Avoid Reheating These 7 Foods When Having Leftovers

Reheating food is a popular practice that provides convenience and can save time in the kitchen. Some foods may not react favourably to reheating, potentially becoming unsafe or losing their original texture and flavour when exposed to heat again. Knowing which foods to avoid reheating is essential for preserving their flavour and nutritional value while reducing any potential health hazards. Some foods, when heated again, undergo changes that can lead to digestive issues or, in extreme cases, pose the risk of food poisoning. Understanding these risks is crucial for maintaining both the taste and safety of your meals.  

7 Foods to Avoid Reheating 

Leafy Greens 

Foods like spinach, lettuce, and fenugreek contain nitrates that can transform into harmful compounds when reheated. These compounds, when consumed in large amounts, may increase the risk of certain diseases. It's best to consume leafy greens fresh or in salads rather than reheating them. 


Mushrooms are known for their high protein content, but they also contain compounds that degrade quickly when exposed to heat. Reheating mushrooms can lead to a loss of texture and flavour, making them less palatable. It's advisable to consume mushrooms immediately after cooking. 


Reheating eggs can pose a risk of bacterial contamination, particularly if they have been left at room temperature for an extended period. Eggs contain proteins that can break down when reheated, resulting in an unpleasant texture. It's safer to consume eggs freshly cooked and avoid reheating them altogether.  


When potatoes are cooked and then left to cool before reheating, they undergo a process called retrogradation, where the starch molecules realign and become resistant to digestion. Reheating potatoes can lead to a significant increase in their glycemic index, which may not be ideal for those watching their blood sugar levels.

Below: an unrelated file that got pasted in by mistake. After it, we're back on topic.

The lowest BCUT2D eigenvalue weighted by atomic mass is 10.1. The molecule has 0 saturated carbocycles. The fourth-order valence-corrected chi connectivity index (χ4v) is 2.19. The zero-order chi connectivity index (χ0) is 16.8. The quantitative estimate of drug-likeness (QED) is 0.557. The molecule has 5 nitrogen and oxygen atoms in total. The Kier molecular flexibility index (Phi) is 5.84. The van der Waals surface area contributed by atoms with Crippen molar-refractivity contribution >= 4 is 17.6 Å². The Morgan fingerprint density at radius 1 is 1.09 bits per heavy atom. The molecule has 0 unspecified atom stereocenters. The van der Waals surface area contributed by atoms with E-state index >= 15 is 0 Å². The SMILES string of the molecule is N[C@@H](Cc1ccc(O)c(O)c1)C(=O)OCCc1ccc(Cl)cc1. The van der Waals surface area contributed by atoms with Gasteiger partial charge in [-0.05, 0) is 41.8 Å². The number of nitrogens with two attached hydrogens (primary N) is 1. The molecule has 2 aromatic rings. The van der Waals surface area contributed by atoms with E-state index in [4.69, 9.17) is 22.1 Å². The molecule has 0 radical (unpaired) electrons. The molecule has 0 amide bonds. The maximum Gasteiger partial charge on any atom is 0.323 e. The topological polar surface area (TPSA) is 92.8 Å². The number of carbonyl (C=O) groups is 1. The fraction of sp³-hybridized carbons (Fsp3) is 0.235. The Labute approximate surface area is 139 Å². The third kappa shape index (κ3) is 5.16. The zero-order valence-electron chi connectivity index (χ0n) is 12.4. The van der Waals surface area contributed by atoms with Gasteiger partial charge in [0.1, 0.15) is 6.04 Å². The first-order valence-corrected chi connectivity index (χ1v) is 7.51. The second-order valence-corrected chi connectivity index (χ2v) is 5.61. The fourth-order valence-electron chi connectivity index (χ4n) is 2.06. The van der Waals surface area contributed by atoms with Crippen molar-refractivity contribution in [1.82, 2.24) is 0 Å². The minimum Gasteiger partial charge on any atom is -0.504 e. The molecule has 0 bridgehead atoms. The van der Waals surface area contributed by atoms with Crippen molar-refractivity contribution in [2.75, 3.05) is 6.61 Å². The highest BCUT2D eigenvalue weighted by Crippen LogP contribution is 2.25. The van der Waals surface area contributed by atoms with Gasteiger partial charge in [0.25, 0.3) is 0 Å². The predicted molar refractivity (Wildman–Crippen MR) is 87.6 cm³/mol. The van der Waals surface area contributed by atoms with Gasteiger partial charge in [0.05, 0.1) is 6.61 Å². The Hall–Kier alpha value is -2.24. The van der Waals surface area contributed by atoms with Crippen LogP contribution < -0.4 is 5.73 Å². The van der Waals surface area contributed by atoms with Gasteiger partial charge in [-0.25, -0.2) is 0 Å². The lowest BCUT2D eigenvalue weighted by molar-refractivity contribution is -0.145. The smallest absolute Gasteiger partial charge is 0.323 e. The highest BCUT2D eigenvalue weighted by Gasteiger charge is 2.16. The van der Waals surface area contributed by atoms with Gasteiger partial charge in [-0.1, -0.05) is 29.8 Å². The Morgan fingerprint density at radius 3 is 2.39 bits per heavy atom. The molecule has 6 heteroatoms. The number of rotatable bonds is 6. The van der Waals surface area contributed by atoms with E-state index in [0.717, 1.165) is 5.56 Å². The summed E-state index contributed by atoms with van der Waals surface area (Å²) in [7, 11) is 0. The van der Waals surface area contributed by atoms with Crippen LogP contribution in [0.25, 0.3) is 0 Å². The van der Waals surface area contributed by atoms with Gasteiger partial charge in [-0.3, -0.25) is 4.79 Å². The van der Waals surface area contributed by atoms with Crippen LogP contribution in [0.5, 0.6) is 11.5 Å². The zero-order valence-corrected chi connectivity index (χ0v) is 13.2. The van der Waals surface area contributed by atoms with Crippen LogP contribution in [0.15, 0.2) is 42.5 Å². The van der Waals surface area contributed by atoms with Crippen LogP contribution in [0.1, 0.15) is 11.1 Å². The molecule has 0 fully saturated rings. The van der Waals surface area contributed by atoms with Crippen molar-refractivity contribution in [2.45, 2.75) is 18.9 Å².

Like potatoes, rice also undergoes retrogradation when cooled and reheated. This can lead to an increase in resistant starch, which may cause digestive discomfort for some individuals. Moreover, reheated rice is a common source of food poisoning if not handled and stored properly due to bacterial growth. 


Reheating chicken can be tricky because it's easy for bacteria to multiply on its surface if not reheated to the proper temperature. Additionally, the proteins in chicken can become tough and dry when reheated, resulting in an unappetizing texture. It's best to consume chicken freshly cooked or cold in salads. 


Reheating oils, particularly those high in polyunsaturated fats like vegetable and seed oils, can lead to the formation of harmful compounds called lipid peroxides. These compounds have been linked to inflammation and oxidative stress in the body. It's advisable to use oils sparingly and avoid reheating them whenever possible.